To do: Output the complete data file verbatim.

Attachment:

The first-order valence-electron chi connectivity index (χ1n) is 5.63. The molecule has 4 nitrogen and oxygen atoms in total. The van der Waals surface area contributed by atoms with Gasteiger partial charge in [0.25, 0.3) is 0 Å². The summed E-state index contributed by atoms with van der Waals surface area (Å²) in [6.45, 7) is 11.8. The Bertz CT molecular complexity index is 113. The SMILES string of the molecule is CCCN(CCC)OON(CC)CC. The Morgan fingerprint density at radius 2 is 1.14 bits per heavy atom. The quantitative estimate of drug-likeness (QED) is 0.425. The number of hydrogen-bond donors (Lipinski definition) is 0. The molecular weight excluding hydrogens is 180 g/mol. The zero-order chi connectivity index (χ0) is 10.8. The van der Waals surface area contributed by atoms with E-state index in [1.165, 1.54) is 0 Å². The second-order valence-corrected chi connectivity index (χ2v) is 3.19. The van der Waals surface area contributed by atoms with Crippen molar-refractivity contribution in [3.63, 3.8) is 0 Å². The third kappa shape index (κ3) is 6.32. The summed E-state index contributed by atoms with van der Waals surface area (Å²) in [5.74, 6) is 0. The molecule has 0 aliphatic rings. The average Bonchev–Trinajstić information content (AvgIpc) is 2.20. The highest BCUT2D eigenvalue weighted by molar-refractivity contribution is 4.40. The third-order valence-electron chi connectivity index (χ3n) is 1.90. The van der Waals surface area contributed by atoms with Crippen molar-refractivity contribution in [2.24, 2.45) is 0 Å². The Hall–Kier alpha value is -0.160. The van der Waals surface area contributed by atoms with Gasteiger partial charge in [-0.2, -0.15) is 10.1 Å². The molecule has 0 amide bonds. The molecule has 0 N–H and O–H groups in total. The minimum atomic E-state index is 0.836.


The first-order valence-electron chi connectivity index (χ1n) is 5.63. The molecule has 4 nitrogen and oxygen atoms in total. The van der Waals surface area contributed by atoms with Gasteiger partial charge in [0.25, 0.3) is 0 Å². The summed E-state index contributed by atoms with van der Waals surface area (Å²) in [6.45, 7) is 11.8. The Bertz CT molecular complexity index is 113. The SMILES string of the molecule is CCCN(CCC)OON(CC)CC. The Morgan fingerprint density at radius 2 is 1.14 bits per heavy atom. The quantitative estimate of drug-likeness (QED) is 0.425. The number of hydrogen-bond donors (Lipinski definition) is 0. The molecular weight excluding hydrogens is 180 g/mol. The zero-order chi connectivity index (χ0) is 10.8. The van der Waals surface area contributed by atoms with E-state index in [1.165, 1.54) is 0 Å². The second-order valence-corrected chi connectivity index (χ2v) is 3.19. The van der Waals surface area contributed by atoms with Crippen molar-refractivity contribution in [3.63, 3.8) is 0 Å². The third kappa shape index (κ3) is 6.32. The summed E-state index contributed by atoms with van der Waals surface area (Å²) in [5.74, 6) is 0. The molecule has 0 aliphatic rings. The average Bonchev–Trinajstić information content (AvgIpc) is 2.20. The highest BCUT2D eigenvalue weighted by molar-refractivity contribution is 4.40. The third-order valence-electron chi connectivity index (χ3n) is 1.90. The van der Waals surface area contributed by atoms with Crippen molar-refractivity contribution in [2.24, 2.45) is 0 Å². The Hall–Kier alpha value is -0.160. The van der Waals surface area contributed by atoms with Gasteiger partial charge in [-0.2, -0.15) is 10.1 Å². The molecule has 0 amide bonds. The molecule has 0 N–H and O–H groups in total. The minimum atomic E-state index is 0.836.